En EspaŅol

Q. Who is Mr. Smarty Plants?

A: There are those who suspect Wildflower Center volunteers are the culpable and capable culprits. Yet, others think staff members play some, albeit small, role. You can torture us with your plant questions, but we will never reveal the Green Guru's secret identity.

Help us grow by giving to the Plant Database Fund or by becoming a member

Did you know you can access the Native Plant Information Network with your web-enabled smartphone?

Share

Ask Mr. Smarty Plants

Ask Mr. Smarty Plants is a free service provided by the staff and volunteers at the Lady Bird Johnson Wildflower Center.

Search Smarty Plants
    
 
See a list of all Smarty Plants questions
Can't find the answer in our existing FAQs, submit a question to Mr. Smarty Plants.
Need help with plant identification, visit the plant identification page.
 
rate this answer
Not Yet Rated

Monday - May 27, 2013

From: Knoxville, TN
Region: Southeast
Topic: Edible Plants, Shrubs, Trees, Vines
Title: Fruit crops to grow in Tennessee mountains
Answered by: Nan Hampton

QUESTION:

My property has a lot of rock formations throughout it and has hundreds of cedars where it is not pasture. I am wanting to grow fruit trees and berry bushes but don't know what can grow in this environment. It appears that grass (hay and straw) are growing well. Question, what are the best fruit crops to grow in this type soil. East Tennessee mountains is the location of the property.

ANSWER:

Our focus and expertise at the Lady Bird Johnson Wildflower Center are with plants native to North America so the recommendations I will suggest are plants native to North America, and specifically, native to Knox County, Tennessee.

Asimina triloba (Pawpaw)  Here are more photos and information from Missouri Botanical Garden.

Morus rubra (Red mulberry)  Here are more photos and information from Plants for a Future.

Prunus americana (American plum)  Here are more photos and information from Missouri Botanical Garden.

Prunus angustifolia (Chickasaw plum)  Here is more information from Floridata.

Juglans nigra (Black walnut)  Here are more photos and information from Missouri Botanical Garden.

Carya ovata (Shagbark hickory)  Here is more information from the US Forest Service.

Vaccinium corymbosum (Highbush blueberry)  Here is more information from Plants for a Future.

Vitis rotundifolia (Muscadine)  Here is more information from California Rare Fruit Growers.

Castanea pumila (Chinkapin)  Here is more information from North Carolina State University.

Corylus americana (American hazelnut)  Here is more information from Plants for a Future.

Rubus argutus (Sawtooth blackberry)  Here are more photos and information from Carolina Nature.

Rubus occidentalis (Black raspberry)  Here are more photos and information from Plants for a Future.

Many common garden fruits and vegetables are not native to North American and Knox County, Tennessee (e.g., Peaches–Prunus persica–native to Asia) but will grow in your area.  For information about varieties of non-native fruits and vegetables the University of Tennessee Extension Office is an excellent resource.  Here is a link to a list for their publications about Gardening–Fruits.  The Knox County Office also offers Fruit and Nut Tree Information.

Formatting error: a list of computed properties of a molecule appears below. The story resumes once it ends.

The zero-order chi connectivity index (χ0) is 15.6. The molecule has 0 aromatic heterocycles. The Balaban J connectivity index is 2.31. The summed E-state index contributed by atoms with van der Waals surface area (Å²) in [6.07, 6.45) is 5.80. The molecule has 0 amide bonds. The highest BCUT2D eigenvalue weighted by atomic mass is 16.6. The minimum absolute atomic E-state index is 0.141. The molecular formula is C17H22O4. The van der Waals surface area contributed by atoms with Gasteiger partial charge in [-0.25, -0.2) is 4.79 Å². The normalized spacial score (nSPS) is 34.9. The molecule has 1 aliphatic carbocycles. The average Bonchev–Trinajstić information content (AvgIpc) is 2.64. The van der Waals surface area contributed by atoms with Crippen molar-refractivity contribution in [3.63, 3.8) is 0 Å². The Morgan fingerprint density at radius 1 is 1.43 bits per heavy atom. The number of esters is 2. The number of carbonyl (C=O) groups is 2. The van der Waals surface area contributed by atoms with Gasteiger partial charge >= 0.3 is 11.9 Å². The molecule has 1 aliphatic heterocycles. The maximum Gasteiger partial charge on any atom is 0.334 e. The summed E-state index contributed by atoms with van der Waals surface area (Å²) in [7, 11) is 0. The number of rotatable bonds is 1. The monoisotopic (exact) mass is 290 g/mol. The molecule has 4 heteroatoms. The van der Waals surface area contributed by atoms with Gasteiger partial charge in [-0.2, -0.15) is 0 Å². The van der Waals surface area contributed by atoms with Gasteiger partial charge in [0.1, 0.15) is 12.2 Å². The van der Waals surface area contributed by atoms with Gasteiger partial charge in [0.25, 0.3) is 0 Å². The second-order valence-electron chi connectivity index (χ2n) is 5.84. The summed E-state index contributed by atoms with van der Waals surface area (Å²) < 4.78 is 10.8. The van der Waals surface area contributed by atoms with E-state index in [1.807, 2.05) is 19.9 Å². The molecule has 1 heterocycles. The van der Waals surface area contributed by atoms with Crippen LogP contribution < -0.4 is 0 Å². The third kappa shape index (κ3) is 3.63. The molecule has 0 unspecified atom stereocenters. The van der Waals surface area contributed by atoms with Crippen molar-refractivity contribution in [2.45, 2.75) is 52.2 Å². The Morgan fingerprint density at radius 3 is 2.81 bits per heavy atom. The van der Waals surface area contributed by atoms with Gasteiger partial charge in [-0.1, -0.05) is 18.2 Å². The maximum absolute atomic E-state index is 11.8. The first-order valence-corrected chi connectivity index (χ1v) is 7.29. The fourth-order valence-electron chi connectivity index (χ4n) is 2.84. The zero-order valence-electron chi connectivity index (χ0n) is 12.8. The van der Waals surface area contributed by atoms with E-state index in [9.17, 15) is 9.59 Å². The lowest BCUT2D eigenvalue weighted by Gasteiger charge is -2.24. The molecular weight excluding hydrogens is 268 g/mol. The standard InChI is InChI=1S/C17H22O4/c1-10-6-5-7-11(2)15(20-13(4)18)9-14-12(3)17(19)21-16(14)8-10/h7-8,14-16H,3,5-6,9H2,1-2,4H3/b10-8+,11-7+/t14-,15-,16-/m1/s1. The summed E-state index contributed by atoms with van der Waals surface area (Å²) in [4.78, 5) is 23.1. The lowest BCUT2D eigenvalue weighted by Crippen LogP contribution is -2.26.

From the Image Gallery


Pawpaw
Asimina triloba

Red mulberry
Morus rubra

American plum
Prunus americana

Chickasaw plum
Prunus angustifolia

Black walnut
Juglans nigra

Shagbark hickory
Carya ovata

Highbush blueberry
Vaccinium corymbosum

Muscadine
Vitis rotundifolia

Frost grape
Vitis vulpina

Chinkapin
Castanea pumila

American hazelnut
Corylus americana

Black raspberry
Rubus occidentalis

More Vines Questions

Blossoms but no fruit for gooseberries in Enoch UT
January 16, 2010 - My gooseberries always get loads of blossoms, but I never get fruit. I think they need more sun, and thus, want to transplant them to a sunnier location. What (and when) is the best way to do this?
view the full question and answer

Native vines for pergola in Denton, Texas
January 28, 2009 - We ve built a pergola under our Post Oaks and Winged Elms. The soil is sandy, as you would expect with post oaks. Are there any native vines, hopefully with a pretty flower, that I might coax into g...
view the full question and answer

Control of grapevines in trees
June 15, 2007 - Grapevines have overtaken some of the trees on our property in Central Texas. What is the best way to get rid of the grapevines and (hopefully) save the trees?
view the full question and answer

Perennial vine for full sun, Denton, TX
March 19, 2010 - I would like to grow a perennial vine that would tolerate full sun during the day. A flowering or non-flowering is fine. I do NOT want anything that is poisonous, i.e. Carolina jasmine, since this w...
view the full question and answer

Eliminating evasive Celastrus orbiculatus (Oriental bittersweet)
July 21, 2013 - I have Oriental Bittersweet growing pervasively in my shrub garden, strangling my shrubs and growing into my beautiful Victorian porch. I can't keep up with it! What can I do?
view the full question and answer

Smarty Plants's Facebook profile Support the Wildflower Center by Donating Online or Becoming a Member today.

Mr. Smarty Plants wants you to be his Facebook friend. Click the Facebook icon to add yourself to Mr. Smarty Plants list of friends.
E-NEWSLETTER | BECOME A MEMBER | DONATE NOW | MEDIA | SITEMAP
© 2014 Lady Bird Johnson Wildflower Center